The first arctic tech forum of its kind brings Inuit together in Iqaluit
Inuit from across Inuit Nunangat gather in Iqaluit this week for a north-focused technology forum.
The event is the first of its kind in Iqaluit. The Inuit Technology Forum started Tuesday at Aqsarniit Hotel and is expected to end on Thursday.
The conference focuses on bringing the public and private sectors together to discuss the challenges and opportunities posed by technology for the Inuit and their communities – everything from internet access and cybersecurity to the use of technology for fisheries and research.
Madeleine Redfern, Chief Operating Officer of CanArctic Inuit Networks and former Mayor of Iqaluit, was part of a panel of people presenting energy innovation.
She said she’s been frustrated in the past because these conferences are typically held in the South.
“We’re talking about the Arctic: innovation in the Arctic, development in the Arctic, and opportunity in the Arctic,” she said. “It’s important for the private sector and government – especially the federal government in Ottawa – to come here and experience our reality.”
She added that it is also important for governments and businesses to see the keen interest many Inuit have in technology and their desire to be a part of it.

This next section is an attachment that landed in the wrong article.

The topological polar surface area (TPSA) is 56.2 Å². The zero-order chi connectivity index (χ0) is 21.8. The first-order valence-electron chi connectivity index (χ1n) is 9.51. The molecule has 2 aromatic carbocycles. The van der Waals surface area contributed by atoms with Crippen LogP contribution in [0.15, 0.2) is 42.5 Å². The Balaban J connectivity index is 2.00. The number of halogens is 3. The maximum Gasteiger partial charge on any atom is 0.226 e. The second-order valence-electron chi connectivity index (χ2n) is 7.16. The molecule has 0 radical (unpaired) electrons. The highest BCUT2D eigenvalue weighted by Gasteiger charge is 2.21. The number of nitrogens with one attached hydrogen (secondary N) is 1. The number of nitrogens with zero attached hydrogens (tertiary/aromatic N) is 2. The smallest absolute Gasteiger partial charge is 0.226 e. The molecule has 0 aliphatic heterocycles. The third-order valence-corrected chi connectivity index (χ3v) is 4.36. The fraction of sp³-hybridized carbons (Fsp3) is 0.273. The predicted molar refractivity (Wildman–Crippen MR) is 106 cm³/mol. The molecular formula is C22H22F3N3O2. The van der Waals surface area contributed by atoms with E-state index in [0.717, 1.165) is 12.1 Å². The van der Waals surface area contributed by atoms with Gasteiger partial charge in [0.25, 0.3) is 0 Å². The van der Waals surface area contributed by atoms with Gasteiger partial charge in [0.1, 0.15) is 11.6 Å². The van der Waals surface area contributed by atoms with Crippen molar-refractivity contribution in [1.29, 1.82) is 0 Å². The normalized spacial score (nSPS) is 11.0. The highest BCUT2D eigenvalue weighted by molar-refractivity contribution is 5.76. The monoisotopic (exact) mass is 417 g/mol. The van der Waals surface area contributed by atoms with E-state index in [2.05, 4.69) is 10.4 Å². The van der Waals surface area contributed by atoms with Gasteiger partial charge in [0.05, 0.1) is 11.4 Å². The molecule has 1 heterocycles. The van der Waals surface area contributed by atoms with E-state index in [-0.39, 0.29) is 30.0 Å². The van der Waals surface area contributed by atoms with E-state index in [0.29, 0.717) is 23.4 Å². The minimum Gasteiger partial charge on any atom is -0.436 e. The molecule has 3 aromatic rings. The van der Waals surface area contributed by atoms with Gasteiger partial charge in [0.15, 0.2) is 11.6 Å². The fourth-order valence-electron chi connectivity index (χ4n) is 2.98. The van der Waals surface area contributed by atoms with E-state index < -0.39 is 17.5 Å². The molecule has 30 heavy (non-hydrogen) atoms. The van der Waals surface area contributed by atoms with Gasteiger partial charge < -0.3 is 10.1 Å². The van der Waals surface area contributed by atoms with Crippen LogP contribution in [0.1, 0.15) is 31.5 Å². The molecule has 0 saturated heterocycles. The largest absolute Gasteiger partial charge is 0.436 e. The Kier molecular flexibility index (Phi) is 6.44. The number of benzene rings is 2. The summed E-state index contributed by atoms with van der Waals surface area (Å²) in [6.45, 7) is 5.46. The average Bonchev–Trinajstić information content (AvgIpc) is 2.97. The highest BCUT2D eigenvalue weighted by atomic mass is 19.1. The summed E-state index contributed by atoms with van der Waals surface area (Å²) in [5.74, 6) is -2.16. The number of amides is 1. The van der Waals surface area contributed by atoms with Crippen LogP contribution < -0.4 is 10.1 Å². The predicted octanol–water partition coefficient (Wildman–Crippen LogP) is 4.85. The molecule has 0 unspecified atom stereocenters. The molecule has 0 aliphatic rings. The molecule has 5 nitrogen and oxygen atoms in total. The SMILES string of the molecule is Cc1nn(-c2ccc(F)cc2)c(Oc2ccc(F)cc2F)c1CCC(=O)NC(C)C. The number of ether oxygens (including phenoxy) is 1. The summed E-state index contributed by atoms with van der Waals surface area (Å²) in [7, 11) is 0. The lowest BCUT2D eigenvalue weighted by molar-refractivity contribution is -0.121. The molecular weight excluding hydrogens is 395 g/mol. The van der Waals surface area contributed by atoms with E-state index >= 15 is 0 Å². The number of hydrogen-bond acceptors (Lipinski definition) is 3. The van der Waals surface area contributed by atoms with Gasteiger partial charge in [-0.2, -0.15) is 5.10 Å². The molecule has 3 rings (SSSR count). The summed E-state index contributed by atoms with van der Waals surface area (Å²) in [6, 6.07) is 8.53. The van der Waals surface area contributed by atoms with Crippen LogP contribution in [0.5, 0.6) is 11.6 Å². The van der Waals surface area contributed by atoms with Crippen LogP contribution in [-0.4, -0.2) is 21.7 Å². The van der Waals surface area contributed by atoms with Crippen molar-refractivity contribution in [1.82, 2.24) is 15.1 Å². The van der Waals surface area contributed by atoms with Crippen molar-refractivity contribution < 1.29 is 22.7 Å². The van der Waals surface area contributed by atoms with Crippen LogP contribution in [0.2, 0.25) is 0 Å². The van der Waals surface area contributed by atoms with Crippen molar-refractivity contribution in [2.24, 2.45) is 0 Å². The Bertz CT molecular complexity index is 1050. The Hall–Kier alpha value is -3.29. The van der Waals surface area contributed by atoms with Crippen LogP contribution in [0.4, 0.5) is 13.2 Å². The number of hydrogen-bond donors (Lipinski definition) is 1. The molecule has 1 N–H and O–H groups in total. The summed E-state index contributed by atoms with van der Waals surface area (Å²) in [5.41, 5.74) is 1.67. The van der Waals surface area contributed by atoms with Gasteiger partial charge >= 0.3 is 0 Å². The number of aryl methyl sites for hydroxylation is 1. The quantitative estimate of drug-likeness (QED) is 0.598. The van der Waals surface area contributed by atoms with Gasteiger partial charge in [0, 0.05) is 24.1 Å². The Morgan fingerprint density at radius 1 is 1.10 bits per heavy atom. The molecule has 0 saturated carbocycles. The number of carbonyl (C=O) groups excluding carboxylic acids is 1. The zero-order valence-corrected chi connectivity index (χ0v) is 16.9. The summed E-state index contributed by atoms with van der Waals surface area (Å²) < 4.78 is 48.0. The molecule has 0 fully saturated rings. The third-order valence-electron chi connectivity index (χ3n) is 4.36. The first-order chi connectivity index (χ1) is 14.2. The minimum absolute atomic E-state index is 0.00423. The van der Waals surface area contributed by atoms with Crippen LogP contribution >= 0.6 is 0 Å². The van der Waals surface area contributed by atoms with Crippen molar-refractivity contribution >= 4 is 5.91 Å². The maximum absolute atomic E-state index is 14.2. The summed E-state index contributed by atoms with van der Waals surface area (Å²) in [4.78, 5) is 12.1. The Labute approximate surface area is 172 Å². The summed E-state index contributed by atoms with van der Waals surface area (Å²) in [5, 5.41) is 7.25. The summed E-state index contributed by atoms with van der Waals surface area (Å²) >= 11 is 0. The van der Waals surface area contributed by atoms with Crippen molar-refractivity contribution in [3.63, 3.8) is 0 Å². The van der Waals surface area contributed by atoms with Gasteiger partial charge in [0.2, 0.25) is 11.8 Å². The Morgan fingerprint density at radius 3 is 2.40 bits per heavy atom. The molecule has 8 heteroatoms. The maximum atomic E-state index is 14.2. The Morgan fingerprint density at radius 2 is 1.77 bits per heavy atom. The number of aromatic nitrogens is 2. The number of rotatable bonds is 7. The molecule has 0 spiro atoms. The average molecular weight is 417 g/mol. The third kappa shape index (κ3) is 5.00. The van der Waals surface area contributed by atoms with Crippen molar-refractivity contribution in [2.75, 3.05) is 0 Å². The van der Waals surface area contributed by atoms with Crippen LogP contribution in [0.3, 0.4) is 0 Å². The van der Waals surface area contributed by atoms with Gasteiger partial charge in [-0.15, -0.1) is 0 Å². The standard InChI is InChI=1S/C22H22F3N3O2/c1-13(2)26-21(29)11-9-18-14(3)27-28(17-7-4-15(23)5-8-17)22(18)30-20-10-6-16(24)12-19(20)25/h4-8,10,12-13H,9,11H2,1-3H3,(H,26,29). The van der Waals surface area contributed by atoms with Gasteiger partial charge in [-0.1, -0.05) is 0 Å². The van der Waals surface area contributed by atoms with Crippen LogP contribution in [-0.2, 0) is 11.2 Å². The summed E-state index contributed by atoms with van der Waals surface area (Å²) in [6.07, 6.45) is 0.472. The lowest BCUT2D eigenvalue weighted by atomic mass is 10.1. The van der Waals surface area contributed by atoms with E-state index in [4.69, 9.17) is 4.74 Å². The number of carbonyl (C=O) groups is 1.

“We want to develop businesses and Inuit development companies and include equity in these large-scale projects, whether they’re energy, telecoms or transportation,” Redfern said.
Tuesday’s events included several speakers on creating new energy options, tomorrow’s technology and business support for technology companies in the region.
Other issues such as internet speed caught the interest of Kirt Ejesiak, owner of Arctic UAV Inc. His company offers drone services in the area, but the lack of a strong internet limits its capabilities.
“We have a lot of big promises here…but often that’s not exactly what we get,” he said, adding that he believes it’s part of the job of the Inuit who attended the forum, governments and businesses for to hold their promises accountable.
Sheldon Nimchuk, director of project development and business partnerships at Qikiqtaaluk Business Development Corporation and organizer of the event, said he hopes the forum will take place again – and that it will evolve into an annual or biannual event.
“I think the significance of this is that we strive to show what is currently happening in the Inuit regions to explore ideas of what might come in the future,” Nimchuk said.